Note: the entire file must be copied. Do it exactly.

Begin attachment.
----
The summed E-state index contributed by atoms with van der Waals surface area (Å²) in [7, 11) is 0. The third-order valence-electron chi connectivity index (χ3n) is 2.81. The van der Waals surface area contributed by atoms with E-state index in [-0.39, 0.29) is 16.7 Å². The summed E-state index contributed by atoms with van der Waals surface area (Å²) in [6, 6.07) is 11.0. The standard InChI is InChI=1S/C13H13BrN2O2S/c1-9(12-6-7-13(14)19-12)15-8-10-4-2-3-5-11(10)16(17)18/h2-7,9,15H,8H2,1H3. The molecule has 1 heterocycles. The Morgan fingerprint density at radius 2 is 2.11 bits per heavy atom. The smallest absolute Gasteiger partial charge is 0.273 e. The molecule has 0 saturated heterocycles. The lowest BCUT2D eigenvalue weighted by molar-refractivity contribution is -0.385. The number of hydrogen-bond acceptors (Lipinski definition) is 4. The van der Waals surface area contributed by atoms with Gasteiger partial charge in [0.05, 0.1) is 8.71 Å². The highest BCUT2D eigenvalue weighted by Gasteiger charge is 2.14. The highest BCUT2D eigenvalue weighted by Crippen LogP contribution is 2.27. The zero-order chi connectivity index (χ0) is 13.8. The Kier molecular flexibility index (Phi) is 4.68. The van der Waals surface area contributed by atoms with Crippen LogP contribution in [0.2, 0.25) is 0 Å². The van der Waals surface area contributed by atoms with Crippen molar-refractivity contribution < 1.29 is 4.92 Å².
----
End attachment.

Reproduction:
The summed E-state index contributed by atoms with van der Waals surface area (Å²) in [7, 11) is 0. The third-order valence-electron chi connectivity index (χ3n) is 2.81. The van der Waals surface area contributed by atoms with E-state index in [-0.39, 0.29) is 16.7 Å². The summed E-state index contributed by atoms with van der Waals surface area (Å²) in [6, 6.07) is 11.0. The standard InChI is InChI=1S/C13H13BrN2O2S/c1-9(12-6-7-13(14)19-12)15-8-10-4-2-3-5-11(10)16(17)18/h2-7,9,15H,8H2,1H3. The molecule has 1 heterocycles. The Morgan fingerprint density at radius 2 is 2.11 bits per heavy atom. The smallest absolute Gasteiger partial charge is 0.273 e. The molecule has 0 saturated heterocycles. The lowest BCUT2D eigenvalue weighted by molar-refractivity contribution is -0.385. The number of hydrogen-bond acceptors (Lipinski definition) is 4. The van der Waals surface area contributed by atoms with Gasteiger partial charge in [0.05, 0.1) is 8.71 Å². The highest BCUT2D eigenvalue weighted by Gasteiger charge is 2.14. The highest BCUT2D eigenvalue weighted by Crippen LogP contribution is 2.27. The zero-order chi connectivity index (χ0) is 13.8. The Kier molecular flexibility index (Phi) is 4.68. The van der Waals surface area contributed by atoms with Crippen LogP contribution in [0.2, 0.25) is 0 Å². The van der Waals surface area contributed by atoms with Crippen molar-refractivity contribution < 1.29 is 4.92 Å².